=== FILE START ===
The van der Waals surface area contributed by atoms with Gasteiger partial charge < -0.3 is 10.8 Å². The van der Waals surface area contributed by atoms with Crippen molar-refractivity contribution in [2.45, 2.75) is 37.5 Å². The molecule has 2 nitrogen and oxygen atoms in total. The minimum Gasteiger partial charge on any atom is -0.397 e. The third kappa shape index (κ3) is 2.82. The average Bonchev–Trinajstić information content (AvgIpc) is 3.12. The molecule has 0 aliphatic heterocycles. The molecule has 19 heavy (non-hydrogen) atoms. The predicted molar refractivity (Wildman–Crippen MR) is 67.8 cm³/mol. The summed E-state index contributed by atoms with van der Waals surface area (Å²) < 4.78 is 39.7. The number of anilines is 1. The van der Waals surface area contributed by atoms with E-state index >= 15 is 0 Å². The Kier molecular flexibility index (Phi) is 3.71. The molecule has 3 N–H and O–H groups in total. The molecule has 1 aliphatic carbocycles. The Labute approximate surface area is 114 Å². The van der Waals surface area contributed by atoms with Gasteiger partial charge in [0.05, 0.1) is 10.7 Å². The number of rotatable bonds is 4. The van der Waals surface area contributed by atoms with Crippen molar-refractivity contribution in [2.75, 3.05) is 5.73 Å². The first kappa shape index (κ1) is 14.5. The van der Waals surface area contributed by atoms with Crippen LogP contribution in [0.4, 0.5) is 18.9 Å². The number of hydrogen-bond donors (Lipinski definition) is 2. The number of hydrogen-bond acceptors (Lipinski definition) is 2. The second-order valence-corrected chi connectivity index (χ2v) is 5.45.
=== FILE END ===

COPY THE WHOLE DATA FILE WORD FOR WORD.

The van der Waals surface area contributed by atoms with Gasteiger partial charge < -0.3 is 10.8 Å². The van der Waals surface area contributed by atoms with Crippen molar-refractivity contribution in [2.45, 2.75) is 37.5 Å². The molecule has 2 nitrogen and oxygen atoms in total. The minimum Gasteiger partial charge on any atom is -0.397 e. The third kappa shape index (κ3) is 2.82. The average Bonchev–Trinajstić information content (AvgIpc) is 3.12. The molecule has 0 aliphatic heterocycles. The molecule has 19 heavy (non-hydrogen) atoms. The predicted molar refractivity (Wildman–Crippen MR) is 67.8 cm³/mol. The summed E-state index contributed by atoms with van der Waals surface area (Å²) < 4.78 is 39.7. The number of anilines is 1. The van der Waals surface area contributed by atoms with E-state index >= 15 is 0 Å². The Kier molecular flexibility index (Phi) is 3.71. The molecule has 3 N–H and O–H groups in total. The molecule has 1 aliphatic carbocycles. The Labute approximate surface area is 114 Å². The van der Waals surface area contributed by atoms with Gasteiger partial charge in [0.05, 0.1) is 10.7 Å². The number of rotatable bonds is 4. The van der Waals surface area contributed by atoms with Crippen molar-refractivity contribution in [2.75, 3.05) is 5.73 Å². The first kappa shape index (κ1) is 14.5. The van der Waals surface area contributed by atoms with Crippen LogP contribution in [0.4, 0.5) is 18.9 Å². The number of hydrogen-bond donors (Lipinski definition) is 2. The number of hydrogen-bond acceptors (Lipinski definition) is 2. The second-order valence-corrected chi connectivity index (χ2v) is 5.45.